Title page for ETD etd-02222011-122003


Type of Document Dissertation
Author Pierson, Mary Ellen
Author's Email Address mep@vt.edu
URN etd-02222011-122003
Title A Study Investigating the Design and Development of Components of a Comprehensive Tool Incorporating Characteristics of Continuity Management, Knowledge Harvesting, and Knowledge Management
Degree PhD
Department Teaching and Learning
Advisory Committee
Advisor Name Title
Potter, Kenneth R. Committee Chair
Little, Jamie O. Committee Member
Lockee, Barbara B. Committee Member
Moore, David Michael Committee Member
Keywords
  • continuity management
  • knowledge management
  • prompting questions
  • knowledge harvesting
  • continuity
Date of Defense 2011-02-10
Availability unrestricted
Abstract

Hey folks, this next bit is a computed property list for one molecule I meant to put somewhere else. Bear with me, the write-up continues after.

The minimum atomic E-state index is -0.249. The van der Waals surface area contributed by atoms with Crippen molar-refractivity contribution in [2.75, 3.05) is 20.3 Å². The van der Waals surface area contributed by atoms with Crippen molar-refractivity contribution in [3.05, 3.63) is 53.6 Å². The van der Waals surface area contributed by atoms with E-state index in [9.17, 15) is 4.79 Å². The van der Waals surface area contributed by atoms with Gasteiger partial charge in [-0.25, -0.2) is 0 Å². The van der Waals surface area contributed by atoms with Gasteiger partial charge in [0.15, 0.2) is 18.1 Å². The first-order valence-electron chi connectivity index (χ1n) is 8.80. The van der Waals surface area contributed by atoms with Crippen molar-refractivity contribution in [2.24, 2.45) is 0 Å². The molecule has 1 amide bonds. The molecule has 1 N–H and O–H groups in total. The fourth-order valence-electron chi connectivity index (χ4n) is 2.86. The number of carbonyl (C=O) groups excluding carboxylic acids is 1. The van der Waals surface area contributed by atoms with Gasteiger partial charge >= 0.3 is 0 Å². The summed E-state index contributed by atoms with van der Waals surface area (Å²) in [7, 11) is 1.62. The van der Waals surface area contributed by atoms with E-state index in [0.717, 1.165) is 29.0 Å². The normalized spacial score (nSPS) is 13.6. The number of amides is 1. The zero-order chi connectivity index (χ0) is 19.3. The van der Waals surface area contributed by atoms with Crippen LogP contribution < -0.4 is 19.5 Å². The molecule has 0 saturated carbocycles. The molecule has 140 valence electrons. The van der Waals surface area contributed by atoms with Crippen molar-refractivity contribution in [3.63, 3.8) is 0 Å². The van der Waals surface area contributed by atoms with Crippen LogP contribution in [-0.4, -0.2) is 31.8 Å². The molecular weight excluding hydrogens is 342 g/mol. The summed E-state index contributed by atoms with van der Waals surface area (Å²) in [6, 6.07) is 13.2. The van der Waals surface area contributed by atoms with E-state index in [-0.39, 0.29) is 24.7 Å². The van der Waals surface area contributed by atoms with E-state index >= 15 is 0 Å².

This study explored the design and development of the knowledge harvesting and knowledge management components of a comprehensive tool which incorporates characteristics of continuity management, knowledge harvesting, and knowledge management. While tools exist to support restoring continuity in the aftermath of a disastrous event, little is done to address maintaining continuity through the non-disastrous events. Employee separation is one such non-disastrous event, and one that all organizations face. Knowledge harvesting is suggested as a means to address collecting the knowledge of employees within an organization so that it can be reused by new employees or temporary replacements. The combination of the attributes of continuity management, knowledge harvesting, and knowledge management resulted in five characteristics of a comprehensive tool. These characteristics were operationalized in the design of a comprehensive tool and provided contextual information for the design and development of the knowledge harvesting and knowledge management components. Findings of the evaluations of the components indicated that the developed components complied with the design-based specifications. Lessons learned from the implementation and evaluations of the knowledge harvesting component suggest that the right questions for the knowledge harvesting process should be determined by the organization based on the need for the information and the nature of the information needed; that the tool should incorporate terminology, prompting questions, and a structure that are right for the organization and that the users will understand; that users may benefit from time to respond and having options to submit responses in various formats; and that users may benefit from encouragement and support throughout the knowledge harvesting process. Lessons learned from the implementation and evaluations of the knowledge management components suggest that the ability to provide a prompt follow-up to a user’s response could improve the effectiveness of the tool; that the structure and development of the database requires precision; and that while the database must be precise, it must also be flexible and accurately accommodate changes to the content.
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